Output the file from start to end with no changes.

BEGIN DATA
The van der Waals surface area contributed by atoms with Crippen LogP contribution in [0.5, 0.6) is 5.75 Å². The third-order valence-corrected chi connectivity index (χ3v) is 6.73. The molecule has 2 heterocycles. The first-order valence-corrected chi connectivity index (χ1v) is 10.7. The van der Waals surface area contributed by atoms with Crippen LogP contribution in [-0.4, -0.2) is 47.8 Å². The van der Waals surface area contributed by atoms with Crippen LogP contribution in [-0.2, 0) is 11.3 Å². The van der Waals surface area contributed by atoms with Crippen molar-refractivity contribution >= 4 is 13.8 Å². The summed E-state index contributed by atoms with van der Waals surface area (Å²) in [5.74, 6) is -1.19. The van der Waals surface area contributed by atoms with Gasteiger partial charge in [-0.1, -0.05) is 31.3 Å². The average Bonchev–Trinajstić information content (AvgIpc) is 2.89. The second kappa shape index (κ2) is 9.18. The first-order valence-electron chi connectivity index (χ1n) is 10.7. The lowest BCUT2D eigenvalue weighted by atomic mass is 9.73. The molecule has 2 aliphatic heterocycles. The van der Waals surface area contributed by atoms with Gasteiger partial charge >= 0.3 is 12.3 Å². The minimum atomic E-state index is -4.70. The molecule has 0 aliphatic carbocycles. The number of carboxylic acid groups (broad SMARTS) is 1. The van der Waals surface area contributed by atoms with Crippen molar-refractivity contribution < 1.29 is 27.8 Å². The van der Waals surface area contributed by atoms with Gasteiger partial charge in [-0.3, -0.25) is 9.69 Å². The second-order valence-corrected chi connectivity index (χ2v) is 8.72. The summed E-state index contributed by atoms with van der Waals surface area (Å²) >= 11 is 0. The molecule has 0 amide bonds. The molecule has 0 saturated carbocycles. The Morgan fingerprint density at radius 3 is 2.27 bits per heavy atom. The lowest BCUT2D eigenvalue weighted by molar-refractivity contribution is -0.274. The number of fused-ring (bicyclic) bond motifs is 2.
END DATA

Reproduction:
The van der Waals surface area contributed by atoms with Crippen LogP contribution in [0.5, 0.6) is 5.75 Å². The third-order valence-corrected chi connectivity index (χ3v) is 6.73. The molecule has 2 heterocycles. The first-order valence-corrected chi connectivity index (χ1v) is 10.7. The van der Waals surface area contributed by atoms with Crippen LogP contribution in [-0.4, -0.2) is 47.8 Å². The van der Waals surface area contributed by atoms with Crippen LogP contribution in [-0.2, 0) is 11.3 Å². The van der Waals surface area contributed by atoms with Crippen molar-refractivity contribution >= 4 is 13.8 Å². The summed E-state index contributed by atoms with van der Waals surface area (Å²) in [5.74, 6) is -1.19. The van der Waals surface area contributed by atoms with Gasteiger partial charge in [-0.1, -0.05) is 31.3 Å². The average Bonchev–Trinajstić information content (AvgIpc) is 2.89. The second kappa shape index (κ2) is 9.18. The first-order valence-electron chi connectivity index (χ1n) is 10.7. The lowest BCUT2D eigenvalue weighted by atomic mass is 9.73. The molecule has 2 aliphatic heterocycles. The van der Waals surface area contributed by atoms with Gasteiger partial charge >= 0.3 is 12.3 Å². The minimum atomic E-state index is -4.70. The molecule has 0 aliphatic carbocycles. The number of carboxylic acid groups (broad SMARTS) is 1. The van der Waals surface area contributed by atoms with Crippen molar-refractivity contribution < 1.29 is 27.8 Å². The van der Waals surface area contributed by atoms with Gasteiger partial charge in [-0.3, -0.25) is 9.69 Å². The second-order valence-corrected chi connectivity index (χ2v) is 8.72. The summed E-state index contributed by atoms with van der Waals surface area (Å²) >= 11 is 0. The molecule has 0 amide bonds. The molecule has 0 saturated carbocycles. The Morgan fingerprint density at radius 3 is 2.27 bits per heavy atom. The lowest BCUT2D eigenvalue weighted by molar-refractivity contribution is -0.274. The number of fused-ring (bicyclic) bond motifs is 2.